The North Carolina Room, Pack Memorial Library currently has on exhibit through September, four exhibit cases highlighting Asheville Tourism Souvenirs. Of course, the exhibit set us on a research binge, trying to find out all that we could about the local souvenir trade and how it developed. This is the fifth of an ongoing series, sharing some of the images in the exhibit and what we have learned.
For a little more money, someone visiting Wester North Carolina might choose a local handmade craft as their souvenir from their visit, making local crafts a large part of the souvenir industry. There were five major concerns in Asheville, all of which began as cottage industries.
The Biltmore Estate Industries operated at Biltmore from 1905 to 1917 after which it was bought by Fred Seely, becoming simply Biltmore Industries and was moved to buildings at the Grove Park Inn.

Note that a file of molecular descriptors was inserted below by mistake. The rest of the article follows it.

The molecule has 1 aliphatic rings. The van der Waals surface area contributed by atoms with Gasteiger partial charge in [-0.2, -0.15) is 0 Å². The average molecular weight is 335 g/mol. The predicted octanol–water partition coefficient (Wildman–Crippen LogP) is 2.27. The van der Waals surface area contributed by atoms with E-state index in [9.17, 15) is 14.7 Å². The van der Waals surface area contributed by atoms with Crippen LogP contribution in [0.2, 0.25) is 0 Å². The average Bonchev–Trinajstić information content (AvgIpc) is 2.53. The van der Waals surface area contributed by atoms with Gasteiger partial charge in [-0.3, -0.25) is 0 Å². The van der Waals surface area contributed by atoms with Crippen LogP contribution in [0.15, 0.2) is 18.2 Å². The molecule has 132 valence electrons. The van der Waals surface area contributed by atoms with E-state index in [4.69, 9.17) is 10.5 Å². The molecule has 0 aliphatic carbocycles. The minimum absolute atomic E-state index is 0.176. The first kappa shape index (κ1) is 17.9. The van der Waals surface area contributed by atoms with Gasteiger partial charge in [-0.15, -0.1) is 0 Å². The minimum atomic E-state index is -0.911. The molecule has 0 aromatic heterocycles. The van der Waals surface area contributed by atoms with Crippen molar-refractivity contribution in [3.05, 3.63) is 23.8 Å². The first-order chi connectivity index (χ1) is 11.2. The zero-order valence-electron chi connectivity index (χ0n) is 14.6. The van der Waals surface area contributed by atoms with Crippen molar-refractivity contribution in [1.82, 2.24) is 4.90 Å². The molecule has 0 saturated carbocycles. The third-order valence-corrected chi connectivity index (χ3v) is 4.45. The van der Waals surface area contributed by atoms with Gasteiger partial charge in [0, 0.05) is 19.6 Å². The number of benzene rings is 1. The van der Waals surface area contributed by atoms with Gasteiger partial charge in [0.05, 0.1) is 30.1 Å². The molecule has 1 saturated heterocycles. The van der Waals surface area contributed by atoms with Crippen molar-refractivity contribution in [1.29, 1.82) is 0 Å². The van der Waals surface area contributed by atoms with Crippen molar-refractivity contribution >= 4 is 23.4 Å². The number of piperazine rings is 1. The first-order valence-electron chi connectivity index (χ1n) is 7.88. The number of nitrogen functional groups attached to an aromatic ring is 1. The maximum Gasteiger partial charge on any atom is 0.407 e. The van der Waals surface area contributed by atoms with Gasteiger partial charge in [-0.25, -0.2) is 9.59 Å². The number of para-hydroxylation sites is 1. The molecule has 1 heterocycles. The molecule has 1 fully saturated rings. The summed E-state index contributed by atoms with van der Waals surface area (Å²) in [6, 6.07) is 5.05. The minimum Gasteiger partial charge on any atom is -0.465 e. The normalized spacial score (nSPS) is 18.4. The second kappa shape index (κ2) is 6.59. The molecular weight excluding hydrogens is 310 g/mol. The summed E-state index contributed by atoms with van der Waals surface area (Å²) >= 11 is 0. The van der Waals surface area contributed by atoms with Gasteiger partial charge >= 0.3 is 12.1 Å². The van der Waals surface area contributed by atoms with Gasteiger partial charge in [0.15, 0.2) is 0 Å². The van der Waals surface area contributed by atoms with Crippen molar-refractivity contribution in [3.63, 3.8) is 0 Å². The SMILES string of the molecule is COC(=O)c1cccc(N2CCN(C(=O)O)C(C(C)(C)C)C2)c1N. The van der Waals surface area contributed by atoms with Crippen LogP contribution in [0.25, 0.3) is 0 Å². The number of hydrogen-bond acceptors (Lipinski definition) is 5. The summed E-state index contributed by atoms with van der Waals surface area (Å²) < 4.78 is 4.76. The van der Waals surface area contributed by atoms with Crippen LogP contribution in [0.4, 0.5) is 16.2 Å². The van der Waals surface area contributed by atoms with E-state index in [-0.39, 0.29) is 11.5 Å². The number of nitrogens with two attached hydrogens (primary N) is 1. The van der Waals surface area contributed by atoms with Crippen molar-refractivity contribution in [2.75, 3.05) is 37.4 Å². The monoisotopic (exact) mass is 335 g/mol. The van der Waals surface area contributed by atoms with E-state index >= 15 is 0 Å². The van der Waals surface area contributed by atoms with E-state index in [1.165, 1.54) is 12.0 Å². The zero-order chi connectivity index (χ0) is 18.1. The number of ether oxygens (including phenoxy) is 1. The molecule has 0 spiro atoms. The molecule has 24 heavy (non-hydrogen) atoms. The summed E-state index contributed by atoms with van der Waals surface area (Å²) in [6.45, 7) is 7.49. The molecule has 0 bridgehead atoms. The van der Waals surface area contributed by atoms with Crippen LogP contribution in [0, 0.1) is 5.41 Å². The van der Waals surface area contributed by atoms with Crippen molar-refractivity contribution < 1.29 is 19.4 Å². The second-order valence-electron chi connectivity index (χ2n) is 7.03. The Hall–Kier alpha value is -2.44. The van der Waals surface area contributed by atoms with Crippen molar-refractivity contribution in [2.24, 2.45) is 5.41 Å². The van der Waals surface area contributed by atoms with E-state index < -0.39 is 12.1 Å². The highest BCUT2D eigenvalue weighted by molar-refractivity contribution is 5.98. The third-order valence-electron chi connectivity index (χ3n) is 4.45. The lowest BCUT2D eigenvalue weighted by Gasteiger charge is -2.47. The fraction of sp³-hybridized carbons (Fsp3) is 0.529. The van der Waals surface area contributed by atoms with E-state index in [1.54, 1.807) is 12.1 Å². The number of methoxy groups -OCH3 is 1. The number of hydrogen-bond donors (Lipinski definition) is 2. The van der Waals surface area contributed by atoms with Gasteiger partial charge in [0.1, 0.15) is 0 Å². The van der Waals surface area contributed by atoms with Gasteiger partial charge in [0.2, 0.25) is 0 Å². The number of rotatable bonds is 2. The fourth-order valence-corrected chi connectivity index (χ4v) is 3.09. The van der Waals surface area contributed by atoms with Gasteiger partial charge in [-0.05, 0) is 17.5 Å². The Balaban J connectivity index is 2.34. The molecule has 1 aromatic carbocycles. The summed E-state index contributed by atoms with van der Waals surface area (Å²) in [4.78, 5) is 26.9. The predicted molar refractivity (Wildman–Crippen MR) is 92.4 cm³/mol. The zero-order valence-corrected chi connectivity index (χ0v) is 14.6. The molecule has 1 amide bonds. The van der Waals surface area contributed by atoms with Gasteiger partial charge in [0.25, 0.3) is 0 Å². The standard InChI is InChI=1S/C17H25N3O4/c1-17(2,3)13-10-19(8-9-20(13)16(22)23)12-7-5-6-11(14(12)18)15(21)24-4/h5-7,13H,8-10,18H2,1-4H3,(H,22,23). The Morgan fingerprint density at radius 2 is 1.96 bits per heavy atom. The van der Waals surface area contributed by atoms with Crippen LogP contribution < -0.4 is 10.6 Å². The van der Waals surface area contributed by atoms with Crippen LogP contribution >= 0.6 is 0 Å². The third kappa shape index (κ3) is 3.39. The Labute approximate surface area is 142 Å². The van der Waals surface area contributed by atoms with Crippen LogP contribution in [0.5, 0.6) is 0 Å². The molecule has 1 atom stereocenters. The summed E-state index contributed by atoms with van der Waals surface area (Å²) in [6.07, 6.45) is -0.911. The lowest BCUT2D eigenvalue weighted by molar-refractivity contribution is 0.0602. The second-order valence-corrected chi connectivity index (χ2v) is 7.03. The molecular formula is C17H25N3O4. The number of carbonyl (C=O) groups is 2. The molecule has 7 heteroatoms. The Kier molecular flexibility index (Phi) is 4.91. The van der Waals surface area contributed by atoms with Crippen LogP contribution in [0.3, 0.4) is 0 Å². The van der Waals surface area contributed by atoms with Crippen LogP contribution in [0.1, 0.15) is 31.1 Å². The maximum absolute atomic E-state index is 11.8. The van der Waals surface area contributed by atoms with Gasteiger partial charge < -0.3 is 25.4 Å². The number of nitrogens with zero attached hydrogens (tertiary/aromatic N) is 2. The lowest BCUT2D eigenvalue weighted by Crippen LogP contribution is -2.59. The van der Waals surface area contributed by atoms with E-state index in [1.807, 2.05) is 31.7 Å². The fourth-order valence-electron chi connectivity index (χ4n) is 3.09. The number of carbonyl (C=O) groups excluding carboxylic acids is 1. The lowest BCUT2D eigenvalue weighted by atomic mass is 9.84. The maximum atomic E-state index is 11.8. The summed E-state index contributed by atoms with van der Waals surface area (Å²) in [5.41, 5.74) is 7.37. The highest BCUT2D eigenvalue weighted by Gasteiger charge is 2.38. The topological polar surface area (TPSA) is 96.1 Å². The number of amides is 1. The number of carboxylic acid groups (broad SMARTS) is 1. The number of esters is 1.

Allanstand Cottage Industries was founded by Frances Goodrich in 1897 in Madison County. She opened a sales showroom downtown Asheville in 1908 and donated the gift shop to the Southern Highland Craft Guild in 1930.
The Spinning Wheel founded in 1925 by Clementine Douglas, was first located on Burnsville Hill Road now Lakeshore Drive, and moved to the Hendersonville Highway after 1940.
The Treasure Chest was founded in 1924 by Hugh Brown, but he lost the business in the depression in 1931, and it ended up in the hands of the Farmer’s Federation who operated it for a number of years. Brown turned around in the midst of the depression, and with his brother Edwin L. Brown and William Lashley formed the Three Mountaineer’s Inc. in 1933, now competing with the Treasure Chest. Both The Treasure Chest and Three Mountaineers sold and shipped to places all over the country. Three Mountaineer’s continuing selling handmade crafts up until 1940, when they turned solely to wood manufacturing, closing sixty years later in 1992.
The Craft Fair of the Southern Highlands, previously known of as The Craftsman’s Fair, helped support crafts people in the area, and provided another market for purchasing crafts, such as this hound dog carved by Wade Martin of Swannanoa, NC. As someone said while viewing it, “You could talk to that dog.”
Post by Zoe Rhine, Librarian.